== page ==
Five Parks to Visit in Aberdeen
Aberdeen is home to a number of fantastic parks, each with their own unique charm and characteristics. Whether you’re looking for somewhere to entertain the children, have a picnic, or simply relax whilst enjoying the serenity, Aberdeen’s parks don’t disappoint.
We’ve shared five free parks in the city that are perfect for exploring.
Seaton Park is situated along the banks of the River Don, close to the historic Brig o’ Balgownie. The 27-hectare space is one of the largest green spaces within the city. It offers numerous family-friendly features, including a colorful and vibrant children’s play area that has been enjoyed by youngsters since 1974.
Following the path to the right of the main gate leads to a hidden walled garden. This secluded area is home to many beautiful plants and flowers to admire and is well worth a visit. In 2017, a community orchard was planted to commemorate the 70th anniversary of the park.
The length of the popular Cathedral Walk is decorated with carefully curated floral displays, leading nicely towards the nearby St Machar’s Cathedral. At the west side of the park is the River Don, with the views across this making a wonderful addition to a relaxing stroll.
Visitors seeking a novel way to explore the park can join a Segway tour, operated by Segway Aberdeen. The tours last about an hour, crossing paths, flat grassy areas and woodland sections, with river views along the way. Prices and further information can be found here.
You can find more information on the community page here which is run by the Friends of Seaton Park, providing frequent news updates, information on events and a place to share photos.
The wooded Hazlehead Park is located to the west, on the outskirts of the city. It is much larger than Seaton Park, spanning 180-hectares of woodland, sports pitches, golf courses and even a horse riding school. It is a popular location for cyclists, runners and picnic-goers. The park was originally the estate of Hazlehead House which was home to shipbuilder William Rose, opening to the public in 1920.
Alongside fragrant rose gardens, azalea and rhododendron borders, is Scotland’s oldest maze which was planted in 1935. There is a small entry fee, however the maze is considered quite a challenge and definitely worth an attempt.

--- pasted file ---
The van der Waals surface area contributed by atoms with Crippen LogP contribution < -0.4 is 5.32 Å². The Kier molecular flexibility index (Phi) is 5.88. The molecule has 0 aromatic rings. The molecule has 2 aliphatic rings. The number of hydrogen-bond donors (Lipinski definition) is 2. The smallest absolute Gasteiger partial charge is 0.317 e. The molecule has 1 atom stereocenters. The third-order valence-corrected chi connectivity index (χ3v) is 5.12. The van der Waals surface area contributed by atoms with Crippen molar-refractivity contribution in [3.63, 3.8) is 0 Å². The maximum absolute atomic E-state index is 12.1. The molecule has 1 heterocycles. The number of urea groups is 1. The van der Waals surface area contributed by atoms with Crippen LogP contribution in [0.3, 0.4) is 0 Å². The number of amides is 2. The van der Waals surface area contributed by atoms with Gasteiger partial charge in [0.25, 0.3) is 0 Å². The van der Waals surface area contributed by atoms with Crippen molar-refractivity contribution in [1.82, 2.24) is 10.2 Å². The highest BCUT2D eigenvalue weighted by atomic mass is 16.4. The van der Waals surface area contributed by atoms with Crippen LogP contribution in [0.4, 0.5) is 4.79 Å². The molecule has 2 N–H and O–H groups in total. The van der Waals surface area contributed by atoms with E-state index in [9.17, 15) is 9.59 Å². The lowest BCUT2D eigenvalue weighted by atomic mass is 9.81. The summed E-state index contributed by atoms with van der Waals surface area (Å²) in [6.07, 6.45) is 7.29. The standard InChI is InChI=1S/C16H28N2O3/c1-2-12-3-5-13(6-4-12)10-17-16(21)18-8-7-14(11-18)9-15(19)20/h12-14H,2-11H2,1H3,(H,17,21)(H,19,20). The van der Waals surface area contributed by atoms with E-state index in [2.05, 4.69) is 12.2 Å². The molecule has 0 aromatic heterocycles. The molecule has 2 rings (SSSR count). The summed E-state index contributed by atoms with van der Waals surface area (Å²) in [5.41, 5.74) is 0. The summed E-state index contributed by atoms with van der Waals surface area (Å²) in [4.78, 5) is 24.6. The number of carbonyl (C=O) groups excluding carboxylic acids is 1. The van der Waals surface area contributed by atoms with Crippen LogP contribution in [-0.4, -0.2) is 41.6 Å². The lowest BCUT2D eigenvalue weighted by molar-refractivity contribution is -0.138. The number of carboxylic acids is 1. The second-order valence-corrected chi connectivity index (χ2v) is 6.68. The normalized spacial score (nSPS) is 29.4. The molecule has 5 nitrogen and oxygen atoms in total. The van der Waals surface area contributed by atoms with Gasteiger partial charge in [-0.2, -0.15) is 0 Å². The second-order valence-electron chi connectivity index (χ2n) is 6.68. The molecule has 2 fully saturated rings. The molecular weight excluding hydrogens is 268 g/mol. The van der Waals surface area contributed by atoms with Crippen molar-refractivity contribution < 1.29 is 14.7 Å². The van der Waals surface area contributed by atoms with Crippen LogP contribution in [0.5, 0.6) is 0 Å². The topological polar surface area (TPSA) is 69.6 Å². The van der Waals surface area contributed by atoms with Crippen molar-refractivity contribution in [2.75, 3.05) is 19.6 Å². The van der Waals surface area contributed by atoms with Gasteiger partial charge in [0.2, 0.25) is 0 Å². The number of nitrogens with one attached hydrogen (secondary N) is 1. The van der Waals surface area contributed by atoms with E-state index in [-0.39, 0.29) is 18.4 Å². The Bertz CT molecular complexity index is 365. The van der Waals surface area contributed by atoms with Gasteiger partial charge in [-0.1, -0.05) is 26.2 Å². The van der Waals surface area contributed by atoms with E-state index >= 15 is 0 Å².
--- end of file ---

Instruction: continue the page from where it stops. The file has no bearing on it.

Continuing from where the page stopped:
There are also many pieces of artwork, sculpture and heritage items spread throughout the park. A café in the grounds offers well-deserved refreshments after a long stroll through the woodland paths.
As with the maze, there is a small fee to enter the Pets’ Corner. This is an activity sure to excite children of all ages. The Corner is home to a wide variety of domestic, farmyard and exotic animals - from alpacas to a Burmese python.
A fantastic walking route that takes visitors through all areas of the park can be found here.
Duthie Park and Winter Gardens
Duthie Park and the David Welch Winter Gardens, located near the banks of the River Dee, is a 44-acre park which was founded in 1881 by Lady Elizabeth Duthie.
The park is known for its indoor gardens and glasshouses. The David Welch Winter Gardens are Scotland’s third most visited and offer some of Europe’s largest indoor collections. Rare and exotic flora and fauna have been displayed in exhibitions for visitors to enjoy. Beautiful and serene presentations include the Corridor of Perfumes, Japanese Garden and Tropical House. The Arid House is home to one of the largest collections of cacti and succulents in the UK, only behind the Cornwall Eden Project as the largest. In this Duthie collection there’s also a ‘talking’ cactus to amuse the little ones.
Duthie Park also has a rough putting area, wooden children’s adventure playground, duck pond and café making it a great day out for the family.
Victoria Park is a small green space in the city and was formerly known as Glennie’s Park back when it was simply a field. The field was developed into the area as we can see it today by the City Council. It is named after Queen Victoria and opened to the public in 1871.
In the centre of the park there’s a large water fountain made from fourteen different types of granite. The fountain was designed by Mr J.B Bruce, with the different granites coming from quarries in Kemnay, Peterhead and Rubislaw, among others.
The park is known for having beautiful shrubs, flowers and trees. There is a sensory garden called Sunny Valley that was inspired by Madam Isabel Murray. As with Seaton Park, the gardens are well maintained by both Aberdeen Council and a local community group. The Friends of Victoria Park group and all the work they are doing can be found here.
Johnston Gardens are a hidden retreat in Aberdeen city. The garden is small but boasts streams, waterfalls, ponds and a charming wooden footbridge.
The garden is known for its wonderful blooms, having won the Britain in Bloom competition so many times that it has now been banned from the competition, to give another city a chance.
Visitors to Johnston Gardens can enjoy peace and tranquility, as well as the rhododendrons, bulb flowers, heathers and several duck species.
With lots to see and do in Aberdeen’s parks, which one will you visit first?